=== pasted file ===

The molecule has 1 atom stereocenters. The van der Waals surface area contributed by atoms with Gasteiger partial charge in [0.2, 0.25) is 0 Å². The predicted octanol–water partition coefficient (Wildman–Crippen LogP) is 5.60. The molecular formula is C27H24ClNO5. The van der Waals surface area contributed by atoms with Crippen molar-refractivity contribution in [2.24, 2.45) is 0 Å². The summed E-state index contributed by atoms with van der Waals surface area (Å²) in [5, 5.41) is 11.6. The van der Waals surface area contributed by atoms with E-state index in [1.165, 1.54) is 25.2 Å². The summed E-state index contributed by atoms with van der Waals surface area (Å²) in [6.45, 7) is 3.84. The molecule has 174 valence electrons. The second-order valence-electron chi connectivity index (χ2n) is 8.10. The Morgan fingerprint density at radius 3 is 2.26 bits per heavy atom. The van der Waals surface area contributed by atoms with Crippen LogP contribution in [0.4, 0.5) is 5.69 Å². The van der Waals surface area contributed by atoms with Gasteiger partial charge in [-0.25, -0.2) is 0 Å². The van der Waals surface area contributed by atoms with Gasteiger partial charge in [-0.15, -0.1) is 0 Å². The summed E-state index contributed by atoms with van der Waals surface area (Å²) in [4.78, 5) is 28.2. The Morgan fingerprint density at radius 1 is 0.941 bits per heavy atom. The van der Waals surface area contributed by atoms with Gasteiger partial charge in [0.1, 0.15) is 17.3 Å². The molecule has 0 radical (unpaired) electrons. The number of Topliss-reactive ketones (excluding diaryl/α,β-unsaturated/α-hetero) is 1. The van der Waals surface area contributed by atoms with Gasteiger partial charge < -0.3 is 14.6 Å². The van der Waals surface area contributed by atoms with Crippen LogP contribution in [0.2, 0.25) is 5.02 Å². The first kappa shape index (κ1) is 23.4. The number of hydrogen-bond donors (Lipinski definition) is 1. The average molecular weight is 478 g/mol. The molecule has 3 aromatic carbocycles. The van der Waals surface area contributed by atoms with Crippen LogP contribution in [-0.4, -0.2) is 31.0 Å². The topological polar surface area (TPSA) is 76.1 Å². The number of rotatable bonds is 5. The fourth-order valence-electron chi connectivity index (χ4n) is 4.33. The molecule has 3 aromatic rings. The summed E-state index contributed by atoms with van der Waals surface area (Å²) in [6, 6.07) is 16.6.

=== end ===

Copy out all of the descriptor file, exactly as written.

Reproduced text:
The molecule has 1 atom stereocenters. The van der Waals surface area contributed by atoms with Gasteiger partial charge in [0.2, 0.25) is 0 Å². The predicted octanol–water partition coefficient (Wildman–Crippen LogP) is 5.60. The molecular formula is C27H24ClNO5. The van der Waals surface area contributed by atoms with Crippen molar-refractivity contribution in [2.24, 2.45) is 0 Å². The summed E-state index contributed by atoms with van der Waals surface area (Å²) in [5, 5.41) is 11.6. The van der Waals surface area contributed by atoms with E-state index in [1.165, 1.54) is 25.2 Å². The summed E-state index contributed by atoms with van der Waals surface area (Å²) in [6.45, 7) is 3.84. The molecule has 174 valence electrons. The second-order valence-electron chi connectivity index (χ2n) is 8.10. The Morgan fingerprint density at radius 3 is 2.26 bits per heavy atom. The van der Waals surface area contributed by atoms with Crippen LogP contribution in [0.4, 0.5) is 5.69 Å². The van der Waals surface area contributed by atoms with Gasteiger partial charge in [-0.25, -0.2) is 0 Å². The van der Waals surface area contributed by atoms with Gasteiger partial charge in [-0.15, -0.1) is 0 Å². The summed E-state index contributed by atoms with van der Waals surface area (Å²) in [4.78, 5) is 28.2. The Morgan fingerprint density at radius 1 is 0.941 bits per heavy atom. The van der Waals surface area contributed by atoms with Gasteiger partial charge in [0.1, 0.15) is 17.3 Å². The molecule has 0 radical (unpaired) electrons. The number of Topliss-reactive ketones (excluding diaryl/α,β-unsaturated/α-hetero) is 1. The van der Waals surface area contributed by atoms with Gasteiger partial charge < -0.3 is 14.6 Å². The van der Waals surface area contributed by atoms with Crippen LogP contribution in [0.2, 0.25) is 5.02 Å². The first kappa shape index (κ1) is 23.4. The number of hydrogen-bond donors (Lipinski definition) is 1. The average molecular weight is 478 g/mol. The molecule has 3 aromatic carbocycles. The van der Waals surface area contributed by atoms with Crippen LogP contribution in [-0.4, -0.2) is 31.0 Å². The topological polar surface area (TPSA) is 76.1 Å². The number of rotatable bonds is 5. The fourth-order valence-electron chi connectivity index (χ4n) is 4.33. The molecule has 3 aromatic rings. The summed E-state index contributed by atoms with van der Waals surface area (Å²) in [6, 6.07) is 16.6.